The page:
Slim 10

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Slim 10 (Chinese: 御芝堂; pinyin: Yuzhitang) was a popular dieting pill produced by Yuzhitang Health Products of Guangdong, People's Republic of China. In 2002, the product gained notoriety for cases of thyroid problems, liver failure, and deaths in Asia as a result of its consumption.[1][2][3]

The product label claimed that the ingredients contained only natural extracts,[4] and was originally cleared for sale by authorities.[5] It was tested and found to contain fenfluramine and nicotinamide that was banned by authorities in several Asian countries but had not been discovered in previous tests—the authorities then ordered the product to be pulled from their shelves and conducted criminal investigation.[6] Fenfluramine is a substance that was first outlawed in the United States due to associations with severe health hazards.[1]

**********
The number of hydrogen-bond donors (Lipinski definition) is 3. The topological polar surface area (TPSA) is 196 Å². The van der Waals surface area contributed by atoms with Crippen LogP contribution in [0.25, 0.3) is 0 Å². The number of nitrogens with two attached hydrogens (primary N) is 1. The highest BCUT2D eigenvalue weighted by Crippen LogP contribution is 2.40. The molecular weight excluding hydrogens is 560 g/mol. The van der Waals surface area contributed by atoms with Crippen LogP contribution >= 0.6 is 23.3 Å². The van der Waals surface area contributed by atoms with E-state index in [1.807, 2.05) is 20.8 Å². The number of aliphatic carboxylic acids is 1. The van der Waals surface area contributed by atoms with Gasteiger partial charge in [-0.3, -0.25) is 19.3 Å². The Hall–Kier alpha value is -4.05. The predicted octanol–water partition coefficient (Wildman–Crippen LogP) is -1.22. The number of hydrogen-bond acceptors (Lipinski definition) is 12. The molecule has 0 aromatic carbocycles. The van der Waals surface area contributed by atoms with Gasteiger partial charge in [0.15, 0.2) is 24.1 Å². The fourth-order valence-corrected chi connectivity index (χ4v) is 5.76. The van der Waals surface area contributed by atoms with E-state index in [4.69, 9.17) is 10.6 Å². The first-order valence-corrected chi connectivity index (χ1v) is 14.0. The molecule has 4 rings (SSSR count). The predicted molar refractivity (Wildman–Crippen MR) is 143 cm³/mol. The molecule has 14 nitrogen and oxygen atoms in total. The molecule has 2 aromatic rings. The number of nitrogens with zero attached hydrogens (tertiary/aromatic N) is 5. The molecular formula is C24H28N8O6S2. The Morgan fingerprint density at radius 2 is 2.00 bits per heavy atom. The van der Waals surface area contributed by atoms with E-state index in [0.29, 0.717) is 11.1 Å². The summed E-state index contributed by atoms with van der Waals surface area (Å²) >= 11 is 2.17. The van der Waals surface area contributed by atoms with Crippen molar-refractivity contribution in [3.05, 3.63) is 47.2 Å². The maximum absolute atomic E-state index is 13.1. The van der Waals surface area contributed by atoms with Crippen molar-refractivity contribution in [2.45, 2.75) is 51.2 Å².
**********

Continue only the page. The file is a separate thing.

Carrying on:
Cases in Singapore[edit]

In Singapore, the high-profile liver failure of television personality Andrea De Cruz sent shockwaves across the local television industry, leading to several lawsuits.[7] De Cruz eventually won S$900,000 (US$521,460) in damages against the importer and distributor.[8] De Cruz was saved after receiving an emergency transplant from then-boyfriend, actor Pierre Png, who donated half of his liver.[9] One woman, Selvarani Raja, died after suffering from liver failure. Japan authorities reported half of its 64 reported illnesses related to liver or thyroid requiring hospitalization, and four deaths resulting from the consumption of the pil.[6][10]

Consequences of the product's side-effects highlighted the issue of Asian women being under immense societal pressure to lose weight at any costs, and Asian countries reviews of regulations within the slimming and pharmaceuticals industries.[11] In its aftermath, Singapore tested all its 45 slimming products for any potentially dangerous ingredients.[11] The spotlight was also shone on Chinese health products, which were exported and sold cheaply and largely unregulated across Asia in pharmacies, beauty parlors and spas.[2] The manufacturer defended itself by claiming that the products linked to the incidents were the result of imitations.[1] Its company's manufacturing license was eventually revoked by the Chinese government after Slim 10 was linked to one of its own citizen's death in Guangdong.[12]


Further reading[edit]